Many of us are not cool. I am not cool. Chances are fairly good, statistically speaking, that you are not cool either. Don't feel bad about it. Cool is an elusive thing. If it weren't, well, we'd all be cool, wouldn't we? And then who would get snubbed in the hallways and made fun of in gym class?
Cool may be our country's most precious natural resource: an invisible, impalpable substance that can make a particular brand of an otherwise interchangeable product--a sneaker, a pair of jeans, an action movie--fantastically valuable. And cool can be used to predict the future. The theory goes as follows: when cool people--a group known to marketers as alpha consumers--start talking or eating or dressing or shopping a certain way, noncool people (a group that most marketers belong to, by the way) will follow them. Watch the cool kids, the alpha consumers, today, and you can see what everybody else will be doing a year from now.
As you can imagine, that kind of information is worth a lot of money to a lot of people, and there is a small but vigorous industry entirely devoted to harvesting it: trend watchers, who figure out what is and isn't cool and sell the information. Most of the people in the small, selective cool industry aren't cool. They just pay cool people to figure it out for them.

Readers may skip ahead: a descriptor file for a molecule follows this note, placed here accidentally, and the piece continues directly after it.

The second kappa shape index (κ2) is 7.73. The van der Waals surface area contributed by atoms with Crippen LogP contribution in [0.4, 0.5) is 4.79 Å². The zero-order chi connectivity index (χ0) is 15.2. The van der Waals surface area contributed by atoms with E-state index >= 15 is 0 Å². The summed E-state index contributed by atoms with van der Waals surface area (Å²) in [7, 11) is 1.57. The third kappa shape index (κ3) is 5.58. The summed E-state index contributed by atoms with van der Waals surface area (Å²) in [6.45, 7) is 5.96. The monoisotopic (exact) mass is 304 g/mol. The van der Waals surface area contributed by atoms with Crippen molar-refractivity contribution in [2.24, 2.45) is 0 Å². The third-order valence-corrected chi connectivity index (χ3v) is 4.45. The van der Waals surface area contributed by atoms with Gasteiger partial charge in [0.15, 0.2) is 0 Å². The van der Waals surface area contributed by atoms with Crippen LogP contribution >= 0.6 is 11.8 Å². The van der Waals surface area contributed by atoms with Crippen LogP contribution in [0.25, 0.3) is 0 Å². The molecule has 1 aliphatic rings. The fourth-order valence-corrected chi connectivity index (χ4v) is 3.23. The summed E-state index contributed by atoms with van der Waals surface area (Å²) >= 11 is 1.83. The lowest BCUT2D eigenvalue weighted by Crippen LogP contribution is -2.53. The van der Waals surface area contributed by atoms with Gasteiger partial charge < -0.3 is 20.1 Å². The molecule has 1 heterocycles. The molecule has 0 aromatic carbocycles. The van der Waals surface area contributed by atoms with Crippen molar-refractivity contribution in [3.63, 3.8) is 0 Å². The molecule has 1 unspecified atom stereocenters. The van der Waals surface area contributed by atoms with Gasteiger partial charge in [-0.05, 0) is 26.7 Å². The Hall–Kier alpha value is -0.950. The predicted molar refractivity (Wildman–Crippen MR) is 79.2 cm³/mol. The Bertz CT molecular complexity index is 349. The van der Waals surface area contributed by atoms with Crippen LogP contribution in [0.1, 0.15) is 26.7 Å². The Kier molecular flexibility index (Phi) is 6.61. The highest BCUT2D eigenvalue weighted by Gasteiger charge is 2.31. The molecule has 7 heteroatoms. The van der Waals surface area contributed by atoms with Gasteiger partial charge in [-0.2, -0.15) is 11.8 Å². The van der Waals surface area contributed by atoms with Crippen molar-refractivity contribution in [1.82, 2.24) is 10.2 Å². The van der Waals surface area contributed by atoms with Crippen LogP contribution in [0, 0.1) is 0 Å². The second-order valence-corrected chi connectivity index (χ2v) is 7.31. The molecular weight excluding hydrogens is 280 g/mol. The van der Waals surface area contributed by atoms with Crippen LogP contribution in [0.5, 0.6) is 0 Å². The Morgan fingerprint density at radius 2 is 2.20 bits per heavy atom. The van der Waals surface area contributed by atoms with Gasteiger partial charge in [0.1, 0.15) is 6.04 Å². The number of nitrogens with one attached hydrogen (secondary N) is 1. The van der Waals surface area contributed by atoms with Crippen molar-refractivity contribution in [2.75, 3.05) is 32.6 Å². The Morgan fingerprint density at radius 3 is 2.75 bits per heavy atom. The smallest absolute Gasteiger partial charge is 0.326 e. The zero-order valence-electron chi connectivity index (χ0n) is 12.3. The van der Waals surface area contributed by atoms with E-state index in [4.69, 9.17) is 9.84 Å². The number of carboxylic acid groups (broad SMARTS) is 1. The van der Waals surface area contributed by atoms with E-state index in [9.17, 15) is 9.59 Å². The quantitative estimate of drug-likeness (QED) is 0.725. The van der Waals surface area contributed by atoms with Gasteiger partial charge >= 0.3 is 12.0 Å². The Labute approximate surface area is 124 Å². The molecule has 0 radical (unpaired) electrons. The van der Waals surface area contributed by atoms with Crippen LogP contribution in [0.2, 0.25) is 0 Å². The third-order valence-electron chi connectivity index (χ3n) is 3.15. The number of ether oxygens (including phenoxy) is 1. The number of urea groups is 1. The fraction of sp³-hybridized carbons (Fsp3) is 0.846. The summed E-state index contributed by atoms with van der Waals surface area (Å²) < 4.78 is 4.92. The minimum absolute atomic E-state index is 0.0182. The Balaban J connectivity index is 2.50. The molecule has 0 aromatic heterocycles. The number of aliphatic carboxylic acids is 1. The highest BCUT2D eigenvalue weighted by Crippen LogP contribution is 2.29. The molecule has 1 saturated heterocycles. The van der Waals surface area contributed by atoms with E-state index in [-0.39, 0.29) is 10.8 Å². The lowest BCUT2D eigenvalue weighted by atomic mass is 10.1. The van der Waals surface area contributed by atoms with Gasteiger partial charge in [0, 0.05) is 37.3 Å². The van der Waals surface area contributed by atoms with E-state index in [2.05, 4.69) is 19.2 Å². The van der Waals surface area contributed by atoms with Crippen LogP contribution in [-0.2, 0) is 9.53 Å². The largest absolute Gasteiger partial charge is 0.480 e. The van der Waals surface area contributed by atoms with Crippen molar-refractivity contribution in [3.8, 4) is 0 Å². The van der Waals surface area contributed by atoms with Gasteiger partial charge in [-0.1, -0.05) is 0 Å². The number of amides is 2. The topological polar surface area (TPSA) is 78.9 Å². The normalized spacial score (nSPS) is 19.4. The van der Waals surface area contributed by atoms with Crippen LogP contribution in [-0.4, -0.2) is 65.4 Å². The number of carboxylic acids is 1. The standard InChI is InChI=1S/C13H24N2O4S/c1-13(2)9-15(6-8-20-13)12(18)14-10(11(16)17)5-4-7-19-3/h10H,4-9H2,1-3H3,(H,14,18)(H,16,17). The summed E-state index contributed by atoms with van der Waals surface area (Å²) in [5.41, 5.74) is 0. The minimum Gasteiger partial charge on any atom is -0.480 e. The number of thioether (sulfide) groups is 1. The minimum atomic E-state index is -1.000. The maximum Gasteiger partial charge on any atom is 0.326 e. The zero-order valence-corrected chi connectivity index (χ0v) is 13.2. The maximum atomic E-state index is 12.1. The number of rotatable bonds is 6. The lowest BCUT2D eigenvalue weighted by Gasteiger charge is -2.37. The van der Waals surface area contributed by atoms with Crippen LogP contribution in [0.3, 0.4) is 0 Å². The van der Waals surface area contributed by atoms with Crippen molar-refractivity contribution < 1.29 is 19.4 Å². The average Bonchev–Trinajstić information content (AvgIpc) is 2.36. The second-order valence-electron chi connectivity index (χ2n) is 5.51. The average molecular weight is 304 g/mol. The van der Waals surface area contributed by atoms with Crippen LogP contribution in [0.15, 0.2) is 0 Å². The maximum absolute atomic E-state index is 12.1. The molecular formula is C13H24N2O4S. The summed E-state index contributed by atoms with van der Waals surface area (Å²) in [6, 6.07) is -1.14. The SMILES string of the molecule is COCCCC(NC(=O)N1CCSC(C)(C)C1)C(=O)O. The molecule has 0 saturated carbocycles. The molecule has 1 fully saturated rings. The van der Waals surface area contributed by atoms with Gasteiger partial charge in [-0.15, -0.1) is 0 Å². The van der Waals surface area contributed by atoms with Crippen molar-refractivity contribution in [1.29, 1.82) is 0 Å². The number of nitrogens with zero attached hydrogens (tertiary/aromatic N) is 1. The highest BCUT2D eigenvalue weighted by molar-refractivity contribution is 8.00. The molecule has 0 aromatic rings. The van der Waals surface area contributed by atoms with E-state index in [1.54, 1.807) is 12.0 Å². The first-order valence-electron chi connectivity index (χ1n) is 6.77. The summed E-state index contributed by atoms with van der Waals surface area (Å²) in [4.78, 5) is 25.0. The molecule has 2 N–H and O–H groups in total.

And you thought your job was tough.
Irma Zandl wakes up at 5:30 every morning and watches MTV. She reads five newspapers a day. She carries a videocamera wherever she goes, and she goes everywhere--bars, raves, concerts, trade shows. "Car shows are great!" she gushes. "Young people come on Saturday with their dates, and you see what cars they want to have their pictures taken in." She travels four months out of the year. She talks to strangers.
Zandl invented the term alpha consumer, and she's the closest thing the trend business has to a founder. She's been doing it since 1986, back when we thought leg warmers were cool. She has streaky blond hair, oblong glasses and a sunny, irresistible smile. She looks like the fun, cool mom you never had. Zandl doesn't give out her exact age (fortysomething is the most she'll cop to), but she is almost certainly the oldest person in America who regularly uses "holla back" at the end of her e-mails.
Zandl is president of the Zandl Group, a small, boutiquey trend-analysis shop based in Manhattan's beyond-hip SoHo. She speaks with an elusive, unplaceable accent. She was born in Germany and raised in Australia, the world's least and most cool countries, respectively. After Zandl's family moved to Australia, she learned English before her parents did, and she grew up having to interpret for them, teaching them how to fit in, underlining articles in the newspaper for them to read so they could stay au courant. It was good preparation for her unconventional career. "There's that sense of being an outsider and having to be incredibly observant," she muses. "I feel like in some respects I was destined to do this."